As we roll into autumn, many humans experience some sort of mood shift due to plunging temperatures and pushing back the clocks. It’s the time of year with shorter days, colder temperatures and sometimes bouts of the winter blues. Sluggishness, or just a desire to do nothing and hunker down indoors, is known as Seasonal Affective Disorder (SAD). No one knows for sure, but the same moodiness may affect your pet since we share much of the same chemistry in our brains. When darkness increases, the brain produces less serotonin (the happy chemical) and more melatonin (the sleep maker), so it is...
If you’re a smoker, you’ve probably considered the effect that your habit has on your family and loved ones. However, you may never have thought about the effect that second-hand smoke may have on your pets. Yet, if you live with cats, dogs or other animals inside your home, you could find that the smoke that your furry friends are breathing in could be causing them problems.
One of the best decisions you can make in life is owning a senior pet. They have so many wonderful attributes: They're loyal, they're calm, and they're notoriously happy. They also love a good afternoon nap on the couch just as much as you do. Plus, deep down, most senior dogs still have that captivating puppy heart.
If you’ve ever been lucky enough to share your life with a dog, then you know the ways they can lift your spirits, offer companionship, and even keep you active. Senior citizens can benefit many ways when dogs are present in their lives. And, when senior citizens are paired with senior dogs? Both humans and dogs can benefit and support each other.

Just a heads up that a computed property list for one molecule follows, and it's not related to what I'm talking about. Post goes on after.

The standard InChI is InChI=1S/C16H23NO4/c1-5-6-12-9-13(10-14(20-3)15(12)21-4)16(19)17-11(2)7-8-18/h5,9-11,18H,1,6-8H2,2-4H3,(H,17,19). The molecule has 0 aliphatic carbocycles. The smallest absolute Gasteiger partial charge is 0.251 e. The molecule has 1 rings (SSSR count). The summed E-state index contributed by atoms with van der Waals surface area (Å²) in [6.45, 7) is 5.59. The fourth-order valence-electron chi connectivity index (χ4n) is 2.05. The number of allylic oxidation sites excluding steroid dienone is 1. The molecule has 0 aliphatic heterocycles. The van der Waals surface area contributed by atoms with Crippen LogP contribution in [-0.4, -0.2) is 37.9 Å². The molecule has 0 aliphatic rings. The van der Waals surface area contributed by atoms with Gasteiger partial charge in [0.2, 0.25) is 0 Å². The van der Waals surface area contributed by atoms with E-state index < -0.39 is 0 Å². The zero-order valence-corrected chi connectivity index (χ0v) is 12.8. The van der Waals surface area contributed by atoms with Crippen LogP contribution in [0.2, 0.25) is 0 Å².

Dogs, like humans, can suffer from degenerative brain conditions in their senior years. These conditions are called canine dementia or Canine Cognitive Dysfunction (CCD). There are many symptoms of canine dementia . The warning signs can be slow to develop, which is why dementia is often undiagnosed.
Your dog is a part of the family. Unfortunately, dogs don’t live as long as humans, so we’re forced to watch them age, and eventually make some very difficult decisions about the end of their lives. It’s not easy to make the decision to euthanize an older pet, and you can go through feelings of extreme grief and guilt after doing so.
It is the height of summer travel season, and pets are part of the family, so many may be hitting the road, but thousands of animals are injured or die each in car accidents. The cost of a properly fitting seat belt or harness is nothing compared to the cost of your pet not wearing one. A 50-lbs. dog, traveling 30 mph, will feel like nine 170-lbs. men pushed him against a brick wall if he is thrown during a motor vehicle accident (that’s “ruff”ly 1,500 lbs. of force)! Thinking back on our high school physics class -- a body in motion stays in motion until acted upon by an outside force. This...
Just like people, many dogs live with feelings of anxiety. Some dogs have anxiety due to past experiences, and others may have anxiety related to their breed. Some animals may have been anxiety-free their whole life and then develop anxious tendencies in their old age. Whether your dog has always been anxious or is just now developing symptoms, there may be some natural ways to treat it.